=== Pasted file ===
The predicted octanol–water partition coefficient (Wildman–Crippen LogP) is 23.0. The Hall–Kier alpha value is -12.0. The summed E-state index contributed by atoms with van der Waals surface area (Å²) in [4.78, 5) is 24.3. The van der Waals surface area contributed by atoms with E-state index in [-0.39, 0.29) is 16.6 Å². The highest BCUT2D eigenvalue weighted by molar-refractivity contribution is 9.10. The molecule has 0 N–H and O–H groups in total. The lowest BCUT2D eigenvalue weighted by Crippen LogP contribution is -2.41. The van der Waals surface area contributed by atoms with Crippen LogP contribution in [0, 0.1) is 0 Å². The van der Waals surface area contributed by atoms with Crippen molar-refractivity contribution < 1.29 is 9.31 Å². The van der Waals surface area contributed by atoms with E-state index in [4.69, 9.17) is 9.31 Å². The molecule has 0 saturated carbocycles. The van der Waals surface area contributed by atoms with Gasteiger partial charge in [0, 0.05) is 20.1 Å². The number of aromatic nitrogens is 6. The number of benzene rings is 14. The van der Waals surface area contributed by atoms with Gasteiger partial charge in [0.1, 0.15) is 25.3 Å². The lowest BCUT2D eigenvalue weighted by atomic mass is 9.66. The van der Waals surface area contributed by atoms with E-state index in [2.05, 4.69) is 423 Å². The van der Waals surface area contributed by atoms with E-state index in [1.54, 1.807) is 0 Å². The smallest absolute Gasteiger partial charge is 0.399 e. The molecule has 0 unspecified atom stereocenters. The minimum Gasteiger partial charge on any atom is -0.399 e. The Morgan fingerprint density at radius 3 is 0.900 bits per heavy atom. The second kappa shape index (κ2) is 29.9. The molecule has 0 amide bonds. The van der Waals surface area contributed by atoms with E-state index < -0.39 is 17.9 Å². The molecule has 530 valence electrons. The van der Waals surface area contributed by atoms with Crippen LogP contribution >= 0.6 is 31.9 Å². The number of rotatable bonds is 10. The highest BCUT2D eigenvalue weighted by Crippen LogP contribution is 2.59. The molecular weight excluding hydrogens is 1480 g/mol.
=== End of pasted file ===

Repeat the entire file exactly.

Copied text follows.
The predicted octanol–water partition coefficient (Wildman–Crippen LogP) is 23.0. The Hall–Kier alpha value is -12.0. The summed E-state index contributed by atoms with van der Waals surface area (Å²) in [4.78, 5) is 24.3. The van der Waals surface area contributed by atoms with E-state index in [-0.39, 0.29) is 16.6 Å². The highest BCUT2D eigenvalue weighted by molar-refractivity contribution is 9.10. The molecule has 0 N–H and O–H groups in total. The lowest BCUT2D eigenvalue weighted by Crippen LogP contribution is -2.41. The van der Waals surface area contributed by atoms with Crippen LogP contribution in [0, 0.1) is 0 Å². The van der Waals surface area contributed by atoms with Crippen molar-refractivity contribution < 1.29 is 9.31 Å². The van der Waals surface area contributed by atoms with E-state index in [4.69, 9.17) is 9.31 Å². The molecule has 0 saturated carbocycles. The van der Waals surface area contributed by atoms with Gasteiger partial charge in [0, 0.05) is 20.1 Å². The number of aromatic nitrogens is 6. The number of benzene rings is 14. The van der Waals surface area contributed by atoms with Gasteiger partial charge in [0.1, 0.15) is 25.3 Å². The lowest BCUT2D eigenvalue weighted by atomic mass is 9.66. The van der Waals surface area contributed by atoms with E-state index in [2.05, 4.69) is 423 Å². The van der Waals surface area contributed by atoms with E-state index in [1.54, 1.807) is 0 Å². The smallest absolute Gasteiger partial charge is 0.399 e. The molecule has 0 unspecified atom stereocenters. The minimum Gasteiger partial charge on any atom is -0.399 e. The Morgan fingerprint density at radius 3 is 0.900 bits per heavy atom. The second kappa shape index (κ2) is 29.9. The molecule has 0 amide bonds. The van der Waals surface area contributed by atoms with E-state index < -0.39 is 17.9 Å². The molecule has 530 valence electrons. The van der Waals surface area contributed by atoms with Crippen LogP contribution >= 0.6 is 31.9 Å². The number of rotatable bonds is 10. The highest BCUT2D eigenvalue weighted by Crippen LogP contribution is 2.59. The molecular weight excluding hydrogens is 1480 g/mol.